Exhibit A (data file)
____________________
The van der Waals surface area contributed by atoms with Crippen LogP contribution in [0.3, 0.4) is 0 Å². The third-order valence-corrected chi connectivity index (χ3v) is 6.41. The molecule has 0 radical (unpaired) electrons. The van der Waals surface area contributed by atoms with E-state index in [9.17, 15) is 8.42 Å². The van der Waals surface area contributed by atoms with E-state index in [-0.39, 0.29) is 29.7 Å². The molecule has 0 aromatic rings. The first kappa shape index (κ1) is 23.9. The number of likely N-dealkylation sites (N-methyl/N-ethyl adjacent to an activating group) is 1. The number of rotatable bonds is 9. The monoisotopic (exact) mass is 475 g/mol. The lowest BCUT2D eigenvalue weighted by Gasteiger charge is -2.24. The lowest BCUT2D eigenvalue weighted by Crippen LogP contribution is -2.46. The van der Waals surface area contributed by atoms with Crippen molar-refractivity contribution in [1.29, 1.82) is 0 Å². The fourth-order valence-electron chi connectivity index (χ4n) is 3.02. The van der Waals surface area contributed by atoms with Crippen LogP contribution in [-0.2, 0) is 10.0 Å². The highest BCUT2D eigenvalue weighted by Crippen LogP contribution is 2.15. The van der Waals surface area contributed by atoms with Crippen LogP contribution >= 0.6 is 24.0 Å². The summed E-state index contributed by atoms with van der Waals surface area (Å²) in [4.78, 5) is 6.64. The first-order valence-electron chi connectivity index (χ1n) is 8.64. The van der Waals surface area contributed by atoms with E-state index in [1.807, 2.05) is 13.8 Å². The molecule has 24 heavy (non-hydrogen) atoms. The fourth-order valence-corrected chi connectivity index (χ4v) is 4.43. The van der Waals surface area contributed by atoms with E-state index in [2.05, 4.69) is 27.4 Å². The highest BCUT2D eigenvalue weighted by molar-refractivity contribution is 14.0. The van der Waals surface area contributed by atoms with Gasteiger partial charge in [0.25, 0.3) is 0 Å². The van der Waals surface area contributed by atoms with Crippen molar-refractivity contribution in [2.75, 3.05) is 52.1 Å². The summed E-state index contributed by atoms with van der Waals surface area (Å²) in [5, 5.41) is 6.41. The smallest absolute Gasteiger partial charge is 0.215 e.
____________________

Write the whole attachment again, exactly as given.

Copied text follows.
The van der Waals surface area contributed by atoms with Crippen LogP contribution in [0.3, 0.4) is 0 Å². The third-order valence-corrected chi connectivity index (χ3v) is 6.41. The molecule has 0 radical (unpaired) electrons. The van der Waals surface area contributed by atoms with E-state index in [9.17, 15) is 8.42 Å². The van der Waals surface area contributed by atoms with E-state index in [-0.39, 0.29) is 29.7 Å². The molecule has 0 aromatic rings. The first kappa shape index (κ1) is 23.9. The number of likely N-dealkylation sites (N-methyl/N-ethyl adjacent to an activating group) is 1. The number of rotatable bonds is 9. The monoisotopic (exact) mass is 475 g/mol. The lowest BCUT2D eigenvalue weighted by Gasteiger charge is -2.24. The lowest BCUT2D eigenvalue weighted by Crippen LogP contribution is -2.46. The van der Waals surface area contributed by atoms with Crippen molar-refractivity contribution in [1.29, 1.82) is 0 Å². The fourth-order valence-electron chi connectivity index (χ4n) is 3.02. The van der Waals surface area contributed by atoms with Crippen LogP contribution in [-0.2, 0) is 10.0 Å². The highest BCUT2D eigenvalue weighted by Crippen LogP contribution is 2.15. The van der Waals surface area contributed by atoms with Crippen LogP contribution >= 0.6 is 24.0 Å². The summed E-state index contributed by atoms with van der Waals surface area (Å²) in [4.78, 5) is 6.64. The first-order valence-electron chi connectivity index (χ1n) is 8.64. The van der Waals surface area contributed by atoms with E-state index in [1.807, 2.05) is 13.8 Å². The molecule has 24 heavy (non-hydrogen) atoms. The fourth-order valence-corrected chi connectivity index (χ4v) is 4.43. The van der Waals surface area contributed by atoms with E-state index in [2.05, 4.69) is 27.4 Å². The highest BCUT2D eigenvalue weighted by molar-refractivity contribution is 14.0. The van der Waals surface area contributed by atoms with Gasteiger partial charge in [0.25, 0.3) is 0 Å². The van der Waals surface area contributed by atoms with Crippen molar-refractivity contribution in [2.75, 3.05) is 52.1 Å². The summed E-state index contributed by atoms with van der Waals surface area (Å²) in [5, 5.41) is 6.41. The smallest absolute Gasteiger partial charge is 0.215 e.